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* dieth, faith the Lord God, wherefore turn and live. Rent syour hearts, and not your garments, and turn unto the Lord

your God, for he is gracious and merciful, low to anger " and of great kindness. Thus, faith the Lord of hofts, turn “ye unto me, and I will turn unto you." There were in Niniveh aged, middle aged and young finners. " They turned “ from their evil way, and God repented of the evil that he “ said he would do unto them, and he did it not.” Let the prayer of all, of every age and of every rank, be, “ Turn us, * O God, and cause thy face to fhine, and we shall be saved."

SERMON XIX.

God the Author of all Afflictions and Troubles.

Job, v. 6, 7. Although affliction cometh not forth of the dust

neither deth trcuble spring out of the grourd; yet man is born unto trouble, as the sparks fly upward.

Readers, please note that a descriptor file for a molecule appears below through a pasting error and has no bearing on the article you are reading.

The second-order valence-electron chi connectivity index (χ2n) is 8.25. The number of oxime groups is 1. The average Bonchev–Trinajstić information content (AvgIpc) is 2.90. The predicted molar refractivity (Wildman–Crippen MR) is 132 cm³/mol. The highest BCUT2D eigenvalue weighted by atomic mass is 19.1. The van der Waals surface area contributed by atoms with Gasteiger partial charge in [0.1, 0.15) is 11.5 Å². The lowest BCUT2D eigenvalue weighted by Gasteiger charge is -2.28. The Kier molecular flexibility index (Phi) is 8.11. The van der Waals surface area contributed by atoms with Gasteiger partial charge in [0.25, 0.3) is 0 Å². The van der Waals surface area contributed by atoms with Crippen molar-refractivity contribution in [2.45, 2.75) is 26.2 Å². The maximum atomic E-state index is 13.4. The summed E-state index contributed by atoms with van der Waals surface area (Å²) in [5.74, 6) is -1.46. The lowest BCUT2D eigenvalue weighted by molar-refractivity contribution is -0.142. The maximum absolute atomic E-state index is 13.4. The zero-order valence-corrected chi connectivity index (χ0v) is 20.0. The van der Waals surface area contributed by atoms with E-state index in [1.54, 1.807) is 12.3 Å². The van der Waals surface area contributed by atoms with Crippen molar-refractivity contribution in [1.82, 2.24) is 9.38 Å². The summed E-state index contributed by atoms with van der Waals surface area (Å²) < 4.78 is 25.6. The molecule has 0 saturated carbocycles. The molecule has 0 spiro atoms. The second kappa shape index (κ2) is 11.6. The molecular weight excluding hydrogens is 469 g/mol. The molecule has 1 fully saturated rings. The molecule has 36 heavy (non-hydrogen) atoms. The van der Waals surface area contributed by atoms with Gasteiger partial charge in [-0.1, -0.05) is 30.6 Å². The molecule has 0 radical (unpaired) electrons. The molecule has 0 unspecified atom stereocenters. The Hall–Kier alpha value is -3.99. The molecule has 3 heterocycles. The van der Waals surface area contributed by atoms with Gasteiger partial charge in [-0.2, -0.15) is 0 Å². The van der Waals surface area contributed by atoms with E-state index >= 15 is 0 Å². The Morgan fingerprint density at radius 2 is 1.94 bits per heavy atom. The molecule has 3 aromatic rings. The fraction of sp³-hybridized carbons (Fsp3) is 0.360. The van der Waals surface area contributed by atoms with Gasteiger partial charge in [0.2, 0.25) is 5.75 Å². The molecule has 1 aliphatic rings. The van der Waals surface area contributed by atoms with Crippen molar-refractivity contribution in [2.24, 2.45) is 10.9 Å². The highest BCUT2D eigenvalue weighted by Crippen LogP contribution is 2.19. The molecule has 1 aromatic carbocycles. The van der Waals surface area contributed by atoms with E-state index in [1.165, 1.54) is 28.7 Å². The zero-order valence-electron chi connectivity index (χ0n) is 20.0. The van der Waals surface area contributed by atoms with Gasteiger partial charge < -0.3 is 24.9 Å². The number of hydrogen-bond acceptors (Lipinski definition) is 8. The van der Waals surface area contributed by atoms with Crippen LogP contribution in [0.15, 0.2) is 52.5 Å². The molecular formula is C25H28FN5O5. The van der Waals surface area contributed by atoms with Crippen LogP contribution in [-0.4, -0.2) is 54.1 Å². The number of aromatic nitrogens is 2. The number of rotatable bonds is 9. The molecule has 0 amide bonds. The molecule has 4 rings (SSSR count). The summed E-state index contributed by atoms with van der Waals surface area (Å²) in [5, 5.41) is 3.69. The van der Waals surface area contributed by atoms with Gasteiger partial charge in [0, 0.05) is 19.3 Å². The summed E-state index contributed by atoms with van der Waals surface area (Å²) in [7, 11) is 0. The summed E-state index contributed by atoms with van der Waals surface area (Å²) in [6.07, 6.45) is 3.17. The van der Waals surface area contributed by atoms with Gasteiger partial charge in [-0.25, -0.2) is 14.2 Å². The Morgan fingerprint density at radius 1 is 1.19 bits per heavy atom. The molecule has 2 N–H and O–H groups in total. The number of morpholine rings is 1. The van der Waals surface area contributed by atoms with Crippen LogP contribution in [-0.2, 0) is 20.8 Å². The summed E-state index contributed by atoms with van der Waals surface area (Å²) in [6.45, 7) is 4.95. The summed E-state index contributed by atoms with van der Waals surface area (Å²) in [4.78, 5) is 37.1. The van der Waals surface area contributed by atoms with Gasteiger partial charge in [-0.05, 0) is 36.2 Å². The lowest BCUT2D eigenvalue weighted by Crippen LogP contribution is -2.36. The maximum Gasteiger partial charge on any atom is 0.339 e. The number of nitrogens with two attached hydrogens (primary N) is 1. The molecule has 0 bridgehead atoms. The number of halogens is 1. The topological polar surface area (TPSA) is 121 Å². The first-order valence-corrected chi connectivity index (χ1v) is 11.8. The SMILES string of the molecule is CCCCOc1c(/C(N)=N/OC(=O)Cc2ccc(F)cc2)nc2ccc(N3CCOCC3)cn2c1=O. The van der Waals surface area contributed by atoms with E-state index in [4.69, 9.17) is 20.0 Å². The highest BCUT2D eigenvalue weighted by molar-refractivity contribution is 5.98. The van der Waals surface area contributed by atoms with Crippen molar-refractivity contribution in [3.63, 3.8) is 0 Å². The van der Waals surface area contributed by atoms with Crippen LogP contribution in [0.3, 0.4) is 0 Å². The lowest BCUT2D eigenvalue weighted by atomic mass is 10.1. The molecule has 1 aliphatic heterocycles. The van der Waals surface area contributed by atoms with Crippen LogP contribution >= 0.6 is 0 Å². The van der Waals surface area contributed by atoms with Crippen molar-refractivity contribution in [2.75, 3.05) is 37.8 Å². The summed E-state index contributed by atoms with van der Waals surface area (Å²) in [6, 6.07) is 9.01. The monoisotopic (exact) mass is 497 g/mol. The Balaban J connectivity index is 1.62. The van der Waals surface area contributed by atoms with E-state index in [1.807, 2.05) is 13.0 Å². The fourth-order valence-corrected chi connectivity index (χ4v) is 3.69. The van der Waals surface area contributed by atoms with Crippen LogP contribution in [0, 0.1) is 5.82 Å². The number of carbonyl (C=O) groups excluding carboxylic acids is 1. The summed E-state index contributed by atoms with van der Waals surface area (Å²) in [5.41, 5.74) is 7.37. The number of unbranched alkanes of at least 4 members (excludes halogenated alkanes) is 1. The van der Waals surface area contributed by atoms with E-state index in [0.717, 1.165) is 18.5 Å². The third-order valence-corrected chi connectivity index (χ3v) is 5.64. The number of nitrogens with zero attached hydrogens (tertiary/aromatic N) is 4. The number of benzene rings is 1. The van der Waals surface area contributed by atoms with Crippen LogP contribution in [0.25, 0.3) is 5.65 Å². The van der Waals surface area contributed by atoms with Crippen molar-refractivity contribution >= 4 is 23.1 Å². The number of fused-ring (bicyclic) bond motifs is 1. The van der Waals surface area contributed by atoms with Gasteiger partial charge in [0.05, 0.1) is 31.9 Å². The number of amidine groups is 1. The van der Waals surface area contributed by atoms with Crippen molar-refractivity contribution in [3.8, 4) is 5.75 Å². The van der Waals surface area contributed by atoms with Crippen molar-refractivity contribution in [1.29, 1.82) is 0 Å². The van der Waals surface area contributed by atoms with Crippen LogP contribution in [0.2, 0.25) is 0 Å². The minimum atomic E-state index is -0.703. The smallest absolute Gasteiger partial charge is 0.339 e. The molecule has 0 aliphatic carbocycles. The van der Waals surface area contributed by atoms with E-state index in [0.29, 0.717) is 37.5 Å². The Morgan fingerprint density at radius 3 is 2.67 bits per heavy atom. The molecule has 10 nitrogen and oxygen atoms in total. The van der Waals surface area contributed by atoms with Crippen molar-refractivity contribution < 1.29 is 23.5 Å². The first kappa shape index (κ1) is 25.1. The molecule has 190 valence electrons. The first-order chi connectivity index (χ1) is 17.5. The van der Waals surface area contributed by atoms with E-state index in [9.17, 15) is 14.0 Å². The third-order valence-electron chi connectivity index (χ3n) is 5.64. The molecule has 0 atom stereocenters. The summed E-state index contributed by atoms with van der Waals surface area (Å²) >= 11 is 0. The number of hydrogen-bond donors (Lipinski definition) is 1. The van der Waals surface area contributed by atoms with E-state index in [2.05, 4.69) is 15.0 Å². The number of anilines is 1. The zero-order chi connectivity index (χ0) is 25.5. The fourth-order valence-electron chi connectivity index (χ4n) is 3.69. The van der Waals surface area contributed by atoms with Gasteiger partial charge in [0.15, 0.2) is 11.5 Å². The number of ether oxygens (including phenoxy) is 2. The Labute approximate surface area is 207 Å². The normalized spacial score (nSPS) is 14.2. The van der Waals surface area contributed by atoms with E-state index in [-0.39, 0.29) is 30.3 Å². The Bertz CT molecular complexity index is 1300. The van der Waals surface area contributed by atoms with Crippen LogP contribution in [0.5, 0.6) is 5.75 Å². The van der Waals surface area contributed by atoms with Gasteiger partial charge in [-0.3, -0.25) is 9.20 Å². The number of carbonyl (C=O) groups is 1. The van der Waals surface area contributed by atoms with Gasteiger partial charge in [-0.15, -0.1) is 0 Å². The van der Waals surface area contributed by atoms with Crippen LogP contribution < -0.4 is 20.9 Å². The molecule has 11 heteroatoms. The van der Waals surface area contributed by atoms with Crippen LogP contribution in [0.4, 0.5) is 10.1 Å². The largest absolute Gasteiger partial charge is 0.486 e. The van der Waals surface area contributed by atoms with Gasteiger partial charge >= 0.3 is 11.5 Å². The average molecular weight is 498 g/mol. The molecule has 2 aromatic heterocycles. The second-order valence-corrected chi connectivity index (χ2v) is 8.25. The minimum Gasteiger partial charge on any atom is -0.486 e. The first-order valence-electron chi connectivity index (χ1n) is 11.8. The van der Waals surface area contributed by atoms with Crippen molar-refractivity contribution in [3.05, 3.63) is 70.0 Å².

THE being and perfections of God lie at the foundation of all piety and religion. A due knowledge and sense hereof is the first and most immediate ground of all true exercises and holy affections. The glorious attributes of Jehovah are the primary objects, to which religion in all its branches has refpe&t. Not only so, but the very effence of it consists, in sentiments, sensations and feelings of heart suitable and answerable to the beauty, glory and excellency of these perfections, and which, when properly apprehended and realized, are adapted to produce, and will certainly produce in all tional creatures, whose temper and taste is as it ought to be. In this correspondence therefore of the frame, temper and exercises of the soul to the real character or name of God, consists much of true religion. Hence some just and true knowledge of the great Supreme must be the origin of every spiritual feeling and of all godly practice. Of confequence, if our notions and conceptions of his nature, truths and perfections are erroneous and false, and not agreeable to the accounts he has given of himself in his word, whatever degree of affections, and seemingly good exercises of heart, these notions and apprehensions may produce in us, there can be nothing in them of true religion. Because the objects by which these affections are excited, are delusive and false ; they have no existence, but in our own blind and deceived minds, hence these exercises and affections have no correspondence to the real nature and perfections of God, in which consists the very ellence of all fincere piety and christian godliness. For the sake of illustration, let us suppose a person to have conceived a notion of God as a being of a blind and undistinguishing propenfity to compassion, mercy and indulgence; of such absolute facility of temper, as not to adhere to the rules of justice, or to regard the moral conduct of his creatures ; now for a perfon from these apprehensions of God, to be pleased with him, love him, and feel transports of affection, there can be no religion in such exercises as these, for all is mere fancy and delufion. There is no such God, and the being he respects and admires is a mere idol of his imagination. On the other hand, let us suppose a person to have conceived an idea of God, as a rigorous, cruel and vindi&tive being, and disposed to punish his creatures, merely for the sake of punishment, now for this person to be filled with fear and dread of this supposed deity, and is very cautious in all his conduct, left he should excite his refentment, there can be no religon in this fear, for the reasons already aligned.